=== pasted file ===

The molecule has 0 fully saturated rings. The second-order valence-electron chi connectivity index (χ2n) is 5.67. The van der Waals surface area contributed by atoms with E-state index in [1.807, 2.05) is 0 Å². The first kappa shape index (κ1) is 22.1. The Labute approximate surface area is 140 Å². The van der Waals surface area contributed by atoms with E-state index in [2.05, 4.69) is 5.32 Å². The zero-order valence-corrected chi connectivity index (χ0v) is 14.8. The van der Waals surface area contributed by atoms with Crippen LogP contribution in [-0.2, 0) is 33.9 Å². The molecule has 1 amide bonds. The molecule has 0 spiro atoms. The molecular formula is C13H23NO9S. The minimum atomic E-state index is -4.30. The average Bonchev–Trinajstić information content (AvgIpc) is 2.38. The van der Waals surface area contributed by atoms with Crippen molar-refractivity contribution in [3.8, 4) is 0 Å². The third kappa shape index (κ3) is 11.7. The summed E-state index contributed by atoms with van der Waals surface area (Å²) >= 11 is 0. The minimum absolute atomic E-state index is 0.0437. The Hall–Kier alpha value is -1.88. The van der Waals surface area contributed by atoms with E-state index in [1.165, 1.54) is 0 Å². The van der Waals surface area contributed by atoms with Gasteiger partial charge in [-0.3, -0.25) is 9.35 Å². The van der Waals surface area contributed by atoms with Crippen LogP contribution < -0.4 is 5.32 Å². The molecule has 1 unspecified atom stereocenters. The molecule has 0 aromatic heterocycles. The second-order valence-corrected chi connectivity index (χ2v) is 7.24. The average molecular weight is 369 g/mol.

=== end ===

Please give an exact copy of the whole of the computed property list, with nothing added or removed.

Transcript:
The molecule has 0 fully saturated rings. The second-order valence-electron chi connectivity index (χ2n) is 5.67. The van der Waals surface area contributed by atoms with E-state index in [1.807, 2.05) is 0 Å². The first kappa shape index (κ1) is 22.1. The Labute approximate surface area is 140 Å². The van der Waals surface area contributed by atoms with E-state index in [2.05, 4.69) is 5.32 Å². The zero-order valence-corrected chi connectivity index (χ0v) is 14.8. The van der Waals surface area contributed by atoms with Crippen LogP contribution in [-0.2, 0) is 33.9 Å². The molecule has 1 amide bonds. The molecule has 0 spiro atoms. The molecular formula is C13H23NO9S. The minimum atomic E-state index is -4.30. The average Bonchev–Trinajstić information content (AvgIpc) is 2.38. The van der Waals surface area contributed by atoms with Crippen molar-refractivity contribution in [3.8, 4) is 0 Å². The third kappa shape index (κ3) is 11.7. The summed E-state index contributed by atoms with van der Waals surface area (Å²) >= 11 is 0. The minimum absolute atomic E-state index is 0.0437. The Hall–Kier alpha value is -1.88. The van der Waals surface area contributed by atoms with E-state index in [1.165, 1.54) is 0 Å². The van der Waals surface area contributed by atoms with Gasteiger partial charge in [-0.3, -0.25) is 9.35 Å². The van der Waals surface area contributed by atoms with Crippen LogP contribution < -0.4 is 5.32 Å². The molecule has 1 unspecified atom stereocenters. The molecule has 0 aromatic heterocycles. The second-order valence-corrected chi connectivity index (χ2v) is 7.24. The average molecular weight is 369 g/mol.